Enchantment by Orson Scott Card

“The old tale of Sleeping Beauty might end happily in French or English, but he was in Russia, and only a fool would want to live through the Russian version of any fairy tale.”

Redonk  Nutshell: Twenty-something student travels back to his Russian homeland and encounters a sleeping princess deep in the woods

Once upon a time I stumbled upon this book after seeing a recommendation in an online book forum. It was described as a romantic fairy tale dragged into modern times.  I picked it up, excited to give it a go.  Enchantment quickly became one of my favored reads.  I’ve lost track of how many times I’ve read it now.  It’s a beautiful story, with a passion for history, love and humor.  I had no idea fantasy writer Scott Orson Card even wrote such romantic tales.

Our story starts out with a young 10 year old Ivan Smetski learning his Jewish parents are converting to Christianity and preparing to flee to the United States.  He flees into the Carpathian woods when he realizes he’s going to be circumcised, and there he encounters a sleeping woman upon a dais surrounded by magically swirling leaves.  It frightens young Ivan back to his home, where he tucks the memory away.  Fast forward and Ivan is now undertaking graduate studies in Russian folklore.  His studies take him back to his homeland, and when he remembers his encounter as a young boy he ventures back to the same spot and manages to find the same woman untouched, sleeping peacefully upon her dais.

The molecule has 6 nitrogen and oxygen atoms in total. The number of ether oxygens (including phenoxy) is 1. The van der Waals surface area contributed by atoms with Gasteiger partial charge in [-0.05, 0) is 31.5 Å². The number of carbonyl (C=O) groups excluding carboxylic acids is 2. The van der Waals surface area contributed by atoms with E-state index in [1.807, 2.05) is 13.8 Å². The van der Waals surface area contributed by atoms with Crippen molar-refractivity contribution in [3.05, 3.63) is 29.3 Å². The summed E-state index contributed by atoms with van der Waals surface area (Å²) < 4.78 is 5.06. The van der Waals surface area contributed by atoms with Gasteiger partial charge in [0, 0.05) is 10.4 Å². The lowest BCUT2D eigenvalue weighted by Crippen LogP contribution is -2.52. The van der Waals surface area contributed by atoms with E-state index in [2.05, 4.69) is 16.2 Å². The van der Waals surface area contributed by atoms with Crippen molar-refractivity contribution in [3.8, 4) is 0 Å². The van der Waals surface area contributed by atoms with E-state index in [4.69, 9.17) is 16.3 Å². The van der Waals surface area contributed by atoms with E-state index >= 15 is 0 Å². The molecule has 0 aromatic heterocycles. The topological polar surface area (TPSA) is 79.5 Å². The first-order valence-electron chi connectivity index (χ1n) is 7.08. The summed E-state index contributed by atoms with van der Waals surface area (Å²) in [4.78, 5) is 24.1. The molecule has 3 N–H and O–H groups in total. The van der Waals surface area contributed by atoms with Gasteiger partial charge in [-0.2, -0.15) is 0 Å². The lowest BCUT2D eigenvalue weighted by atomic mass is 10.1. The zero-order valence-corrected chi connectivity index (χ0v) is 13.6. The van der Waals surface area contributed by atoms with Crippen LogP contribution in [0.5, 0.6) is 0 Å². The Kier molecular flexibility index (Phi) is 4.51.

Ivan manages to stir the magical prison and discovers the woman is guarded by a crazy huge bear that can hurl rocks at skull crushing speed.  Committed to his cause, Ivan in undeterred, and he manages to reach the woman and wake her with a kiss. His journey to her side has opened a bridge across time, and Ivan finds himself hurled back into Russian history.  The woman he awakened, Princess Katerina, reluctantly takes him back to her village.  Upon their arrival, they realize that in order to save the village’s destruction from the evil Baba Yaga, the two of them must marry.  Ivan’s reputation runs the gamut around the village – from town idiot to town savior and back again, and Katerina reluctantly begins a testy friendship with the man who woke her from her enslavement.

The two are eventually lured back into the present day, with Katerina following Ivan back across the time bridge, in order to figure out how to defeat Baba Yaga.  When Katerina sees Ivan’s world, she finds herself humbled and overwhelmed.  Despite her disadvantage, she adapts rather well, and before long the two of them come up with a plan to defeat the witch.

What really makes Enchantment work is the exquisitely blended mix of history, humor, romance, and adventure.  Enchantment is not a fluffy read.  The undertone of humor hidden throughout the dialogue and interaction of characters is woven delicately into the story.  Ivan is a fantastic hero, our beta who must assume the mantle of an alpha in order to save Katerina’s people.  He and Katerina end up having wonderful chemistry, if reluctant at first, and their adventures together gradually bring them together in an incredibly romantic and satisfying ending.

I adore this book.  I recommend it to anyone who’s looking for a good romance with some gumption to it.  Unlike other cerebral romance books, Enchantment actually enchants through the whole book, enticing the reader to learn more about Russian folklore and the fantastical adventure of Ivan and his princess.

Enchantment by Orson Scott Card, 432 pgs

Rating: A

Romance: 4/5              Raunch: 1/5

You may also like

Leave a Reply

Your email address will not be published. Required fields are marked *